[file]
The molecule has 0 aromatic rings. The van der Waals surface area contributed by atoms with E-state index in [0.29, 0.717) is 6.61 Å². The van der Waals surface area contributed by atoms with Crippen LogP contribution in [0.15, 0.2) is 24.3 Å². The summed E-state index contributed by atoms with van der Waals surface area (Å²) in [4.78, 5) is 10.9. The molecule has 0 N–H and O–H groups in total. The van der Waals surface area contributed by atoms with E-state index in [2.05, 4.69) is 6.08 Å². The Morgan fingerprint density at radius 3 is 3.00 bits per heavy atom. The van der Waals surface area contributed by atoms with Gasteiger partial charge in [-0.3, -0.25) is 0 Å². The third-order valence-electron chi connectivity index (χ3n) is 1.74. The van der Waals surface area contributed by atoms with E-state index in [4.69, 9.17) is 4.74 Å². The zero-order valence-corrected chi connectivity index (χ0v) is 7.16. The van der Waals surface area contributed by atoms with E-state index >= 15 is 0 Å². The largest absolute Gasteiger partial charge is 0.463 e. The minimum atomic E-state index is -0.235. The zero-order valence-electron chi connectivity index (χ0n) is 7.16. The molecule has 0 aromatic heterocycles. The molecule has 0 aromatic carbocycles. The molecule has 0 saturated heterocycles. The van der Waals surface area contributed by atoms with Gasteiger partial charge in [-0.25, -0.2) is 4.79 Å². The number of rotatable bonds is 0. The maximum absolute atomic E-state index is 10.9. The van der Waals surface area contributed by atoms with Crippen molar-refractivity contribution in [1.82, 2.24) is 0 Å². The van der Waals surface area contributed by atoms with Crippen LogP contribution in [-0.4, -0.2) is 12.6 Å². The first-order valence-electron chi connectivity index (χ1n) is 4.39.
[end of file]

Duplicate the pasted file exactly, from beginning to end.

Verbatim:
The molecule has 0 aromatic rings. The van der Waals surface area contributed by atoms with E-state index in [0.29, 0.717) is 6.61 Å². The van der Waals surface area contributed by atoms with Crippen LogP contribution in [0.15, 0.2) is 24.3 Å². The summed E-state index contributed by atoms with van der Waals surface area (Å²) in [4.78, 5) is 10.9. The molecule has 0 N–H and O–H groups in total. The van der Waals surface area contributed by atoms with E-state index in [2.05, 4.69) is 6.08 Å². The Morgan fingerprint density at radius 3 is 3.00 bits per heavy atom. The van der Waals surface area contributed by atoms with Gasteiger partial charge in [-0.3, -0.25) is 0 Å². The third-order valence-electron chi connectivity index (χ3n) is 1.74. The van der Waals surface area contributed by atoms with E-state index in [4.69, 9.17) is 4.74 Å². The zero-order valence-corrected chi connectivity index (χ0v) is 7.16. The van der Waals surface area contributed by atoms with E-state index >= 15 is 0 Å². The largest absolute Gasteiger partial charge is 0.463 e. The minimum atomic E-state index is -0.235. The zero-order valence-electron chi connectivity index (χ0n) is 7.16. The molecule has 0 aromatic heterocycles. The molecule has 0 aromatic carbocycles. The molecule has 0 saturated heterocycles. The van der Waals surface area contributed by atoms with Gasteiger partial charge in [-0.25, -0.2) is 4.79 Å². The number of rotatable bonds is 0. The maximum absolute atomic E-state index is 10.9. The van der Waals surface area contributed by atoms with Crippen molar-refractivity contribution in [1.82, 2.24) is 0 Å². The van der Waals surface area contributed by atoms with Crippen LogP contribution in [-0.4, -0.2) is 12.6 Å². The first-order valence-electron chi connectivity index (χ1n) is 4.39.